Joe Carlson's interview with outgoing Federal Trade Commission Chairman Jon Leibowitz (“Championing consumers
,”) repeated one of the chairman's favorite catchphrases, “pay-for-delay,” in the matter of patent settlements, but missed the point. As you might expect, there is more to the complex matter than a slogan, and that is why, over the past eight years, the courts repeatedly have said that it is the patent, not the settlement that keeps the generic off the market.
Some facts should not be overlooked:
The settlements are pro-competitive because they allow the generics to enter the market months and even years ahead of brand patent expirations. Not one patent settlement agreement has ever delayed the market entry of the generic drug past the expiration of the actual brand patent.
Patent settlements are transparent. Under federal law enacted in 2003, every patent settlement agreement is required to be submitted to the FTC and the Justice Department within 10 days of being reached. These two federal agencies have authority under that law to challenge those agreements they considered anti-competitive or anti-consumer.
Over the past decade, generic drug manufacturers have prevailed in only 48% of the nearly 400 drug patent litigation cases. This means that without settlements, consumers have less than a 50-50 chance of gaining access to the lower-cost generic medicines prior to brand patent expiration. But when a patent settlement is reached, consumers gain access to the lower-cost generic medicines prior to patent expiration 100% of the time.
When the whole story is told, readers will agree that patent settlements are pro-competitive and pro-consumer.
Ralph G. Neas
President and CEO
Generic Pharmaceutical Association
There were a number of important points omitted in your look at the recent fiscal cliff deal (“A little extra in the fiscal cliff deal
,”) that deserve to be clarified.
Most importantly, the healthcare provision at the center of the editorial is good public policy with bipartisan support. It will save Medicare and taxpayers $300 million over the next 10 years, according to the Congressional Budget Office.
The legislation equalizes brain radiosurgery reimbursement for treatments with similar patient outcomes and reversed an improper reimbursement change in 2007 that never should have been adopted in the first place.
This is precisely the kind of public policy that members of Congress should support and enact into law. A legislative solution was appropriate in this case because the CMS was prohibited by law from making this fix. This returns Varian and all other linear accelerator manufacturers to an equal footing with Elekta's cobalt technology.
Additionally, leading medical experts report similar results in brain radiosurgery whether it is performed using linear accelerators or cobalt technology. Each is commonly used for performing brain radiosurgery in a single session with a similar outcome. It makes sense then for each device to have an equal Medicare reimbursement.
Congressional action in this case to save Medicare millions, to create fair competition and level the playing field for American companies, and to correct an artificially inflated reimbursement rate at a time when all parties to the healthcare system are looking for ways to reduce costs, was not only the right policy, it was also the right thing to do.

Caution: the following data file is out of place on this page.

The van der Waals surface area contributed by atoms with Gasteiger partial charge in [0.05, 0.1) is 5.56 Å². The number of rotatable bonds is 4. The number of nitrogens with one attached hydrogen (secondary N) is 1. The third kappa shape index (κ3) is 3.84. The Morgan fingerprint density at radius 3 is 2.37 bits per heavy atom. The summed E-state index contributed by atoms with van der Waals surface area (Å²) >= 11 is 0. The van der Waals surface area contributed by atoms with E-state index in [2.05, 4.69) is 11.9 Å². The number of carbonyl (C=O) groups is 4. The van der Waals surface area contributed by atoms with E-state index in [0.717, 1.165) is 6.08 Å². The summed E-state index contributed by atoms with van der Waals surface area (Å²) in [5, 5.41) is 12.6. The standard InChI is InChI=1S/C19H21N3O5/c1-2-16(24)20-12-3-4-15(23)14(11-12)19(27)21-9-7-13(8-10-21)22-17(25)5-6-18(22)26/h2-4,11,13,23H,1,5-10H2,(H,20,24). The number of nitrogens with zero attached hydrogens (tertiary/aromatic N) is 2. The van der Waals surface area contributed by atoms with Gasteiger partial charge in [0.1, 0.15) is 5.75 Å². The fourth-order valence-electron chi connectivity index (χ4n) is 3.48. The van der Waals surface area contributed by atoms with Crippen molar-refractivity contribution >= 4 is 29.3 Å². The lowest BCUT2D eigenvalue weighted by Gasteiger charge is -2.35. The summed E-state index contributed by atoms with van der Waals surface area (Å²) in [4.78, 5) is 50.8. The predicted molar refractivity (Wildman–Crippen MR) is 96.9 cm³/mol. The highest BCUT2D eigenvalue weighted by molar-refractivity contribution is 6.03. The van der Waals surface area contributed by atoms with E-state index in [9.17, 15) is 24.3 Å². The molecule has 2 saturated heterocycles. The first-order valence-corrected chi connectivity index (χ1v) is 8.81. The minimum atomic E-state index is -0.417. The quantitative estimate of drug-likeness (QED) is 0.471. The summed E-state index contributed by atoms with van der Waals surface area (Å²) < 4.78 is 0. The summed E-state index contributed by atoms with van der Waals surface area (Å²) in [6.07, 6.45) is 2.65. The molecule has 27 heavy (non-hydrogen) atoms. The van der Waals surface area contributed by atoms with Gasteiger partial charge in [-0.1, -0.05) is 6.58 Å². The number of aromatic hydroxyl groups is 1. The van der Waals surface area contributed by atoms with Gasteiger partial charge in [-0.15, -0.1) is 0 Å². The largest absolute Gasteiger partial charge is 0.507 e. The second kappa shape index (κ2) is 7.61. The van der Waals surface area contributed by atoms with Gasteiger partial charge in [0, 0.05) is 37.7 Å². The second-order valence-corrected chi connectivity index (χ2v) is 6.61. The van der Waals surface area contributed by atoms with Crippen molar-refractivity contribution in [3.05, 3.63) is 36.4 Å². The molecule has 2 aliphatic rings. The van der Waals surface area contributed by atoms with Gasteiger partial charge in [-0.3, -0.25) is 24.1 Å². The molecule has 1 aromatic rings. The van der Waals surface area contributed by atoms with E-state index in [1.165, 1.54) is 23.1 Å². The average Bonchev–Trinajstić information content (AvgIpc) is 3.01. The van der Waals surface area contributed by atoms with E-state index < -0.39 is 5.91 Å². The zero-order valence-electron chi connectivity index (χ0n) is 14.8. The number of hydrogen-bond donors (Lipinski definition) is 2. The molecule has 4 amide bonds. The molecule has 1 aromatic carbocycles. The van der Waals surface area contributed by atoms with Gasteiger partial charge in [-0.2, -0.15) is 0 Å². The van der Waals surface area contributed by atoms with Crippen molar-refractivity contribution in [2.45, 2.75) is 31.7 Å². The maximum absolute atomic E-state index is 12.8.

Vice president of corporate communications
Varian Medical Systems
Palo Alto, Calif.
Regarding your recent editorial, (“What's the matter with Texas?
”), while there may be the perception that the American people voted for the Patient Protection and Affordable Care Act, the fact is that President Barack Obama was re-elected with less popular vote and Electoral College votes than in 2008.
That being said, Texas did not agree. Kudos to Gov. Rick Perry for understanding what the ACA will do to individual states and standing up against the force of the federal government.
H. Jay Banks
Principal and chief risk officer
Texas International Consultants
I've been a user of the VA software, starting with the FileManager and DHCP in the early 1980s, right up to the latest version of VistA and CPRS. I've supported its use in a large mental-health institution, a community hospital and in small clinics.
I have encountered the most bizarre antipathy toward VistA and MUMPS from supposed IT professionals who did not even know what they can do—it was not “modern” and not “object-oriented” and not “relational.” But as Joseph Conn said in his IT Everything blog (“The right and wrong decision
,”), it is probably the best of the breed—the only one that can come near it is Epic, which costs a fortune and is closed to users so that they cannot customize to suit their needs.
Was I surprised to hear that the Defense Department wouldn't just adopt and adapt VistA? Good grief, no. How could they then spend more billions of our tax dollars on very profitable (for the commercial vendors) systems that would need to be scrapped and replaced (again profitably) within a short time? It just would not do.
I know most of those folks cited at the end of Joe's article, and I agree that if they were turned loose with some decent funding and support, VistA would emerge even better and stronger and the taxpayers would have gotten our money's worth.
Dr. Martin Mendelson